The Lobster Technical Committee of the Atlantic States Marine Fisheries Commission acknowledged "the catastrophic effects" on local lobstermen if the moratorium was enacted. But it said it was needed to rebuild the lobster population and secure the industry's long-term health.
Rhode Island lobsterman Bill McElroy said there will be no industry in southern New England if the recommendation is adopted.
"The infrastructure would collapse, the markets would be swept up. There just wouldn't be any way to come back from it," said McElroy, 63. "So it's essentially a death sentence, if they were to follow through on that."
Implementing the committee's recommendation to the commission's American Lobster Management Board is a long way from reality. The board meets in July to discuss a range of options now being devised to revive the lobster stock, including far less severe alternatives, such as no changes at all. A final decision could come by November.
Lobster board member Dennis Abbott, a New Hampshire state representative, said the committee's recommendation, though extreme, must be seriously considered given the stock's persistent weakness and the rigorous science behind the advice.
"They didn't wake up in the morning and just pull this out of the air," he said. "At some point some drastic action seems to be necessary.
"But it becomes a dilemma of trying to protect the lobstermen in their occupations versus protecting the resource and ensuring there is a resource," Abbott said.
The vast majority of lobsters caught in the Northeast are trapped north of Cape Cod to Maine, an area that accounts for about 93 percent of the catch and has recently grappled with the opposite problem - a glut of lobsters on the market.
The southern New England region includes areas south of Cape Cod down to North Carolina, with the bulk of the inshore lobster catch between Massachusetts and Long Island Sound.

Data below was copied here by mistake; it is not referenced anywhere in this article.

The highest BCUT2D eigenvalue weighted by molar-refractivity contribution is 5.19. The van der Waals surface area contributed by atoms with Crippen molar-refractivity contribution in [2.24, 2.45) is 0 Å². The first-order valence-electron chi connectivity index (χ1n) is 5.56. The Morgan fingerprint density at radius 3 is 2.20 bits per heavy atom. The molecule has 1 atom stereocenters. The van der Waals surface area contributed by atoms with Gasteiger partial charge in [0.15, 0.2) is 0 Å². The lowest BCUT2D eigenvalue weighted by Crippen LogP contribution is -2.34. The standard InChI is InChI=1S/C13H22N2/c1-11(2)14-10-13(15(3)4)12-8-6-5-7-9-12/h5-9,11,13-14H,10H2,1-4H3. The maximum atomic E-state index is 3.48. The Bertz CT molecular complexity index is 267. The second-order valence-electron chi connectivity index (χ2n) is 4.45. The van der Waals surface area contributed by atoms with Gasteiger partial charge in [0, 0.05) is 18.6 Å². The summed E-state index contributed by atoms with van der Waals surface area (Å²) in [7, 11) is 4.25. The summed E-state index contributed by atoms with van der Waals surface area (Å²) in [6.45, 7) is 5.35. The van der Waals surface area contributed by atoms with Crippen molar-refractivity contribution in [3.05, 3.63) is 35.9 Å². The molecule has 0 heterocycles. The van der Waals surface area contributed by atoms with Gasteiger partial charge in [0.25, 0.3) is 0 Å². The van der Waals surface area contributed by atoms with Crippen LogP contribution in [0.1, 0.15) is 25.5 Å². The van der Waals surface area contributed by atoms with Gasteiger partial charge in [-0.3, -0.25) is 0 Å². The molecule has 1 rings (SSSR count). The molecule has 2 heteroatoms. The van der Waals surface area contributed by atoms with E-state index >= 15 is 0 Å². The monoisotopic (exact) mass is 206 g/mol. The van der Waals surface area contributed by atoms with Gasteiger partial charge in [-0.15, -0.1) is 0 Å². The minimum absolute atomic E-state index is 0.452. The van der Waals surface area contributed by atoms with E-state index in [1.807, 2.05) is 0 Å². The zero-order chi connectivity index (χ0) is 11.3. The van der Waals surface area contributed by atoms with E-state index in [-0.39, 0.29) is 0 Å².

(Left: A female lobster is released back into the ocean near Harpswell, Maine in this Sept. 2009 file photo.)
Since 2003, recovery has been slow, with about 15 million lobsters currently estimated in southern New England, well below the 25 million target and a sliver of the 116 million estimated to live in the Gulf of Maine.
The committee report offers some explanations why the stock hasn't rebounded, including warming waters that more frequently break 68 degrees, a temperature that can retard a lobster's growth and spawning. It can also force lobsters into deeper, colder waters, where they are more susceptible to predators and their larvae are less likely to settle in suitable spots to grow.
The report also cited fishing pressure, though it said lobstermen aren't overfishing the area. But the report said the local catch hasn't declined as steeply as the lobster population.
McElroy questioned how getting lobstermen off the water would solve anything if everyone acknowledges they aren't overfishing. He noted the southern New England's estimated lobster population was even lower in the early 1980s than it is now, and a boom followed in the coming decades. He advocated keeping the status quo, saying tough protections for lobsters are already in place, such as trap and size limits. There's no guarantee banning lobster fishing would have any impact on what could be a cyclical downturn, he said.
"It's pretty obvious to most fishermen that it's a host of environmental problems that are creating this trouble," McElroy said. "If you're not the problem, how can you be the solution?"